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If i wanted to encrypt a password on my website before its sent to the server, would i have to encrypt the password in javascript on the frontend for it to be hidden over the interent or could it be encrypted in my flask backend code over the interent somehow. Im just a little confused on what code is actually sent to the user to run locally on their own machine. Anything to help me undertand would help a lot.

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    Could you explain why you need encryption? If you want to prevent other people on the network from reading the password, standard “transport encryption” would be sufficient. HTTPS provides exactly such an encryption and protects all communication between browser and server except for the domain name. Certificates for HTTPS can be obtained at zero cost from Let's Encrypt.
    – amon
    Jun 7 at 22:16
  • Thats all i needed to know, thank you!
    – TheAdmin
    Jun 8 at 0:46
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    You might want to check out this question on Information Security Stack Exchange: Why is client-side hashing of a password so uncommon? tl;dr: Stop worrying and just set up HTTPS.
    – Philipp
    Jun 8 at 10:05
  • "If i wanted to encrypt a password on my website before its sent to the server" Are you sending a password from the client (not a website) to the webserver or storing a password on your webserver to pass to another server e.g., a database?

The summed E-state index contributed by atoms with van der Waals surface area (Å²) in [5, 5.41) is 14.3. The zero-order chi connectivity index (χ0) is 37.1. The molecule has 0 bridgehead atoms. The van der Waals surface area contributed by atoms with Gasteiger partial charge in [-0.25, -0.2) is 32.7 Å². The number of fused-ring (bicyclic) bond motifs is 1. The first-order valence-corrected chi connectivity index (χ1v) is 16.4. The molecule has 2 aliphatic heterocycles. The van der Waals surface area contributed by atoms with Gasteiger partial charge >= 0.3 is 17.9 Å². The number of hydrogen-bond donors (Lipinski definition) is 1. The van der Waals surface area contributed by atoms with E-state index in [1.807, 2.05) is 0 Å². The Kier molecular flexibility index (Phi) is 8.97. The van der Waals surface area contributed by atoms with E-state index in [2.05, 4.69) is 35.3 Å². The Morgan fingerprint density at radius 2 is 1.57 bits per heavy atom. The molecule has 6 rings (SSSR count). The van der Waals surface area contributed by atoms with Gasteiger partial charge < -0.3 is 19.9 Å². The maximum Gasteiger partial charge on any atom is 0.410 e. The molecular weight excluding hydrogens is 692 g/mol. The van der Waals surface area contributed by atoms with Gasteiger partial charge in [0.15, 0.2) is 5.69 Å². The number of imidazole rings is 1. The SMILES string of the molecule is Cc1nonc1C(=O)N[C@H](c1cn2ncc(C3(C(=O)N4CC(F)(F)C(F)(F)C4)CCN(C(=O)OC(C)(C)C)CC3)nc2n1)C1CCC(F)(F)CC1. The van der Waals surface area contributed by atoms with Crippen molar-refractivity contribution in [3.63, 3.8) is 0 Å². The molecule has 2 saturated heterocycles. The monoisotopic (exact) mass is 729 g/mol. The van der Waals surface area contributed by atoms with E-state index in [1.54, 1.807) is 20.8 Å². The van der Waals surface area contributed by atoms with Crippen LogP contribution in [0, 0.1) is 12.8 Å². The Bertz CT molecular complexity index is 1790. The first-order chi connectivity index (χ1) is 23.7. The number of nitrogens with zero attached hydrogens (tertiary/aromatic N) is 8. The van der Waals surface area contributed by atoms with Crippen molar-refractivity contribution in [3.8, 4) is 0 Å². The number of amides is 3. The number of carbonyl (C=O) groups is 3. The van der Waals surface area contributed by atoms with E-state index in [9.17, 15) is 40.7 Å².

– JimmyJames
    Jun 8 at 16:44
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As user amon said in comments, HTTPS is the standard way to encrypt passwords (and everything else) in transit between the browser and the server. There's only very rarely a good reason to use anything else there.

But for passwords that's not quite enough. You should also be concerned about the security of password information stored at rest in your database.

For the standard case of a user passwords to allow logging in to a website you want hashing, not encryption. This is because there's normally no need for anyone to ever read the password out of the database - all you need to be able to do is check that the password someone types when they try to log in matches the password set for that account.

Choose a purpose made password hashing algorithm that has been widely studied and recommended by information security experts over the last few years. As of 2021, such algorithms include Argon2 and bcrypt, but not SHA or MD5. The use of password hashing algorithms should mean that even if an attacker manages to get hold of all the information your system has they shouldn't easily be able to crack many user's passwords.

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